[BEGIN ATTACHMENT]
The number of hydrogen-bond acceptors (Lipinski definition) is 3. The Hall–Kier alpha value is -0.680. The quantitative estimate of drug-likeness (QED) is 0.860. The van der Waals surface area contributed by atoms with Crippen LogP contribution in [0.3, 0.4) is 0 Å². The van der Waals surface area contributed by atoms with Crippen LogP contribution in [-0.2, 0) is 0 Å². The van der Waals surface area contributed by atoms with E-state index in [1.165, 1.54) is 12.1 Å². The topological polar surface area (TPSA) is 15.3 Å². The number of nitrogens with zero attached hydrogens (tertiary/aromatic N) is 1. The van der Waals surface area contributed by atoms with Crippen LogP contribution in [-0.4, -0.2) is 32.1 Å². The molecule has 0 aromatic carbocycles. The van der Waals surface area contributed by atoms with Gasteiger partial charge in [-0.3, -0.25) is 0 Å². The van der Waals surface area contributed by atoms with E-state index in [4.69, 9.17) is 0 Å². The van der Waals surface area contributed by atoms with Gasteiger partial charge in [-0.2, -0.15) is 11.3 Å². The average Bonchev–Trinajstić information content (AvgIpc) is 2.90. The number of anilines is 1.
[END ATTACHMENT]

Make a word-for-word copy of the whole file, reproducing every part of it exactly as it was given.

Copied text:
The number of hydrogen-bond acceptors (Lipinski definition) is 3. The Hall–Kier alpha value is -0.680. The quantitative estimate of drug-likeness (QED) is 0.860. The van der Waals surface area contributed by atoms with Crippen LogP contribution in [0.3, 0.4) is 0 Å². The van der Waals surface area contributed by atoms with Crippen LogP contribution in [-0.2, 0) is 0 Å². The van der Waals surface area contributed by atoms with E-state index in [1.165, 1.54) is 12.1 Å². The topological polar surface area (TPSA) is 15.3 Å². The number of nitrogens with zero attached hydrogens (tertiary/aromatic N) is 1. The van der Waals surface area contributed by atoms with Crippen LogP contribution in [-0.4, -0.2) is 32.1 Å². The molecule has 0 aromatic carbocycles. The van der Waals surface area contributed by atoms with Gasteiger partial charge in [-0.3, -0.25) is 0 Å². The van der Waals surface area contributed by atoms with E-state index in [4.69, 9.17) is 0 Å². The van der Waals surface area contributed by atoms with Gasteiger partial charge in [-0.2, -0.15) is 11.3 Å². The average Bonchev–Trinajstić information content (AvgIpc) is 2.90. The number of anilines is 1.